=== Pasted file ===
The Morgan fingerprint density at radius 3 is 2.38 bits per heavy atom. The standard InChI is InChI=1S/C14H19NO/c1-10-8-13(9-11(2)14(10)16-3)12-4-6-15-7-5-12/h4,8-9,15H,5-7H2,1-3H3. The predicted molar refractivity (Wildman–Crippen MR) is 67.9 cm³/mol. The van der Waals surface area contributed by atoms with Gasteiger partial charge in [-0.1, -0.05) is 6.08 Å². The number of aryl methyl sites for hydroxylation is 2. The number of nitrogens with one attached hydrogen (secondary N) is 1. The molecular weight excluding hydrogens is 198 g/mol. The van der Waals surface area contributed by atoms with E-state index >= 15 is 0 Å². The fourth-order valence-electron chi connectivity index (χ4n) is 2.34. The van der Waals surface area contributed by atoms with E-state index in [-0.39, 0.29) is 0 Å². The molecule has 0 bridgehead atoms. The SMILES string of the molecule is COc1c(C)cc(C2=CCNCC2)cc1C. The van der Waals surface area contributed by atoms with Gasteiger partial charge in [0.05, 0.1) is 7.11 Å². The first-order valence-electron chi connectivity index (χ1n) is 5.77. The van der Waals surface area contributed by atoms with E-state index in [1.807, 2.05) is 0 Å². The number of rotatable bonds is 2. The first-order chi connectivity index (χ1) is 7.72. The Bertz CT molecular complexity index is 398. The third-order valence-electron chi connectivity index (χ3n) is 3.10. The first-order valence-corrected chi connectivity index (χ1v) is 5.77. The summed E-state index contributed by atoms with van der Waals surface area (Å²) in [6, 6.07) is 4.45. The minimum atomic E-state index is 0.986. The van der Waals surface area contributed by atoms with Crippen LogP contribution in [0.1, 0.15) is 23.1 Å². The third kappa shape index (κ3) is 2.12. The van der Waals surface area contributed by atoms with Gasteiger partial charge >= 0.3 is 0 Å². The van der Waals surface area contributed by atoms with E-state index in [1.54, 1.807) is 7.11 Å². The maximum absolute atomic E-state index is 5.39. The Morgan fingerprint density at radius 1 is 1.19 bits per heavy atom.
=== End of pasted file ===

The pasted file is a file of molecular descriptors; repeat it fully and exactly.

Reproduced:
The Morgan fingerprint density at radius 3 is 2.38 bits per heavy atom. The standard InChI is InChI=1S/C14H19NO/c1-10-8-13(9-11(2)14(10)16-3)12-4-6-15-7-5-12/h4,8-9,15H,5-7H2,1-3H3. The predicted molar refractivity (Wildman–Crippen MR) is 67.9 cm³/mol. The van der Waals surface area contributed by atoms with Gasteiger partial charge in [-0.1, -0.05) is 6.08 Å². The number of aryl methyl sites for hydroxylation is 2. The number of nitrogens with one attached hydrogen (secondary N) is 1. The molecular weight excluding hydrogens is 198 g/mol. The van der Waals surface area contributed by atoms with E-state index >= 15 is 0 Å². The fourth-order valence-electron chi connectivity index (χ4n) is 2.34. The van der Waals surface area contributed by atoms with E-state index in [-0.39, 0.29) is 0 Å². The molecule has 0 bridgehead atoms. The SMILES string of the molecule is COc1c(C)cc(C2=CCNCC2)cc1C. The van der Waals surface area contributed by atoms with Gasteiger partial charge in [0.05, 0.1) is 7.11 Å². The first-order valence-electron chi connectivity index (χ1n) is 5.77. The van der Waals surface area contributed by atoms with E-state index in [1.807, 2.05) is 0 Å². The number of rotatable bonds is 2. The first-order chi connectivity index (χ1) is 7.72. The Bertz CT molecular complexity index is 398. The third-order valence-electron chi connectivity index (χ3n) is 3.10. The first-order valence-corrected chi connectivity index (χ1v) is 5.77. The summed E-state index contributed by atoms with van der Waals surface area (Å²) in [6, 6.07) is 4.45. The minimum atomic E-state index is 0.986. The van der Waals surface area contributed by atoms with Crippen LogP contribution in [0.1, 0.15) is 23.1 Å². The third kappa shape index (κ3) is 2.12. The van der Waals surface area contributed by atoms with Gasteiger partial charge >= 0.3 is 0 Å². The van der Waals surface area contributed by atoms with E-state index in [1.54, 1.807) is 7.11 Å². The maximum absolute atomic E-state index is 5.39. The Morgan fingerprint density at radius 1 is 1.19 bits per heavy atom.